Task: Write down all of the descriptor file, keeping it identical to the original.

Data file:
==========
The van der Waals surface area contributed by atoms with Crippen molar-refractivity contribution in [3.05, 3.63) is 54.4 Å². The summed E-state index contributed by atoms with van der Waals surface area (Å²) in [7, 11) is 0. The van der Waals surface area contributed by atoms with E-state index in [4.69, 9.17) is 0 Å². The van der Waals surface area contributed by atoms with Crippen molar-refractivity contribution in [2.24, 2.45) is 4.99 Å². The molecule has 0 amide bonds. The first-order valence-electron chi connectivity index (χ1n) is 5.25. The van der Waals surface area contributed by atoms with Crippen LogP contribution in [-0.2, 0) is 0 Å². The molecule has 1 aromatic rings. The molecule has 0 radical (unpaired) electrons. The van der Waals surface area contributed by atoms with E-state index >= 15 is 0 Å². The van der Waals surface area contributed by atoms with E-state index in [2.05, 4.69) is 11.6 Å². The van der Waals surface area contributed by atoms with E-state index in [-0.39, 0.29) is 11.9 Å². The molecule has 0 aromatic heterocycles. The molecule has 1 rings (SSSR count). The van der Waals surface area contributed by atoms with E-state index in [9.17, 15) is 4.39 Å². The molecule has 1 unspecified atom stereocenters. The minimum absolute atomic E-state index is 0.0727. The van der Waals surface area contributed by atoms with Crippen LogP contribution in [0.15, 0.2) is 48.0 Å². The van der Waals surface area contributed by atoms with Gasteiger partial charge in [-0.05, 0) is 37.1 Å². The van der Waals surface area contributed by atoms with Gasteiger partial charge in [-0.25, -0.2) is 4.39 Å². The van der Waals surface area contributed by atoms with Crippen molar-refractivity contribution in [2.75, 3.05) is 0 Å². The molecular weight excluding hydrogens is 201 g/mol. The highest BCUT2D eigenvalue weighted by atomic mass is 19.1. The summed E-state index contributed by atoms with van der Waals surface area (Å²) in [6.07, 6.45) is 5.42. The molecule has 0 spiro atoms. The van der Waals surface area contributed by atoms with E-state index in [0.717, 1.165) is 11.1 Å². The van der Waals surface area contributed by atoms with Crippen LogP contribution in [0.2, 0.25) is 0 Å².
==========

The van der Waals surface area contributed by atoms with Crippen molar-refractivity contribution in [3.05, 3.63) is 54.4 Å². The summed E-state index contributed by atoms with van der Waals surface area (Å²) in [7, 11) is 0. The van der Waals surface area contributed by atoms with E-state index in [4.69, 9.17) is 0 Å². The van der Waals surface area contributed by atoms with Crippen molar-refractivity contribution in [2.24, 2.45) is 4.99 Å². The molecule has 0 amide bonds. The first-order valence-electron chi connectivity index (χ1n) is 5.25. The van der Waals surface area contributed by atoms with Crippen LogP contribution in [-0.2, 0) is 0 Å². The molecule has 1 aromatic rings. The molecule has 0 radical (unpaired) electrons. The van der Waals surface area contributed by atoms with E-state index >= 15 is 0 Å². The van der Waals surface area contributed by atoms with E-state index in [2.05, 4.69) is 11.6 Å². The van der Waals surface area contributed by atoms with E-state index in [-0.39, 0.29) is 11.9 Å². The molecule has 0 aromatic heterocycles. The molecule has 1 rings (SSSR count). The van der Waals surface area contributed by atoms with E-state index in [9.17, 15) is 4.39 Å². The molecule has 1 unspecified atom stereocenters. The minimum absolute atomic E-state index is 0.0727. The van der Waals surface area contributed by atoms with Crippen LogP contribution in [0.15, 0.2) is 48.0 Å². The van der Waals surface area contributed by atoms with Gasteiger partial charge in [-0.05, 0) is 37.1 Å². The van der Waals surface area contributed by atoms with Gasteiger partial charge in [-0.25, -0.2) is 4.39 Å². The van der Waals surface area contributed by atoms with Crippen molar-refractivity contribution in [2.75, 3.05) is 0 Å². The molecular weight excluding hydrogens is 201 g/mol. The highest BCUT2D eigenvalue weighted by atomic mass is 19.1. The summed E-state index contributed by atoms with van der Waals surface area (Å²) in [6.07, 6.45) is 5.42. The molecule has 0 spiro atoms. The van der Waals surface area contributed by atoms with E-state index in [0.717, 1.165) is 11.1 Å². The van der Waals surface area contributed by atoms with Crippen LogP contribution in [0.2, 0.25) is 0 Å².